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Old 02-04-2007, 09:29 AM   #21
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Trailer: 1984 U-Haul 13 ft
Upstate New York (near Albany)
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For a long time I have been pondering the use of a wheel apparatus on the front jack for manuevering. It was mentioned the use of a dolly - limit 600 lbs. There was also mentioned a swivel trailer jack - 750 lbs. I assume that that is the weight on the trailer hitch. My question is I really don't know what my hitch weight is, my trailer is 1500 lbs. (gross trailer weight). The info is on my spec sheet.

As long as it's not uphill, how strong does one have to be to push this trailer around by myself. I know, I know practice, practice makes it perfect. The stress exacerbates especially when there is an audience of other campers watching, it's always a man. It's not that I am too proud, but would like to handle this trailer on my own. (there isn't always someone around either). It was very costly on my trip to the Yukon paying for those huge sites that were pull through. Kinda funny when we had monster motorhomes and enormus TT. Thanks for the ear .
Bonnie, I had my teenage son to camp with last year, but I will not be taking him with me this year. I plan on doing what we have done for the past few years. That is using a board under the wheel to manuever the trailer around. I know that by doing this myself, I will not have the trailer in what I consider a perfect location. But you can do it. I takes practice (just like the first time you back your trailer into a campsite .)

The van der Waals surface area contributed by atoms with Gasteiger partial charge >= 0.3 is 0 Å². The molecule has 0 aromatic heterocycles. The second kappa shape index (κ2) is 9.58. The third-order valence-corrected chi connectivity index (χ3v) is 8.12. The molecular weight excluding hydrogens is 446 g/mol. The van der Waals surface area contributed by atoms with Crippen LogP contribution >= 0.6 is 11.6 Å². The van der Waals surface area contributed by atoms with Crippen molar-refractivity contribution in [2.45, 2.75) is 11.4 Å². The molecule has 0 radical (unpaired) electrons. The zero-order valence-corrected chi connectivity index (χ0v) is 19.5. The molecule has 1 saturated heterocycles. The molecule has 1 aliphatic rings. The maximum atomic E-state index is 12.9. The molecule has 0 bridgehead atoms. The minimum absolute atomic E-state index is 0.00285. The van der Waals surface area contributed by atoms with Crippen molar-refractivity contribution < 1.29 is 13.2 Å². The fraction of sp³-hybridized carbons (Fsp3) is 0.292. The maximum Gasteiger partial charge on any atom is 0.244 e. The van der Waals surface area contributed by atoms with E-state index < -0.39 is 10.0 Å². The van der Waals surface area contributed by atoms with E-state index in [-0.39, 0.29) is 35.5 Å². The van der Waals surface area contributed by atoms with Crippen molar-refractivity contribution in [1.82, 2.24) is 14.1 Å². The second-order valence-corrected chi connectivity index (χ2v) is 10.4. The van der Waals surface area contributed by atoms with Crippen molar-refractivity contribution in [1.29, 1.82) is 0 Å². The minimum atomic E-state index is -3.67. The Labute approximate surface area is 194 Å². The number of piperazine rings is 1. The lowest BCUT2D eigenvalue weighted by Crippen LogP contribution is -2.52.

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Old 02-04-2007, 02:03 PM   #22
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Name: Brian
Trailer: Boler (B1700RGH) 1979
Alberta
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Quote:
...It was mentioned the use of a dolly - limit 600 lbs. There was also mentioned a swivel trailer jack - 750 lbs. I assume that that is the weight on the trailer hitch. My question is I really don't know what my hitch weight is, my trailer is 1500 lbs. (gross trailer weight). The info is on my spec sheet.
Yes, the rating is for the weight supported by the dolly or jack; the dolly must support the hitch (or tongue) weight, while a jack is mounted a bit closer to the trailer axle so it needs to support a bit more weight.

The usual "rule of thumb" is that the hitch should carry at least 10% of the weight of the trailer, but it can be a lot more. The gross trailer weight on the spec sheet is probably a maximum rating... the trailer will weigh significantly less, and how close it is to the maximum depends on what you carry. That means the hitch weight could be not much more than 100 lbs, should be more, might be 150 lbs when loaded, and could be even more. Wildly guessing, it' probably no more than 200 lb when loaded.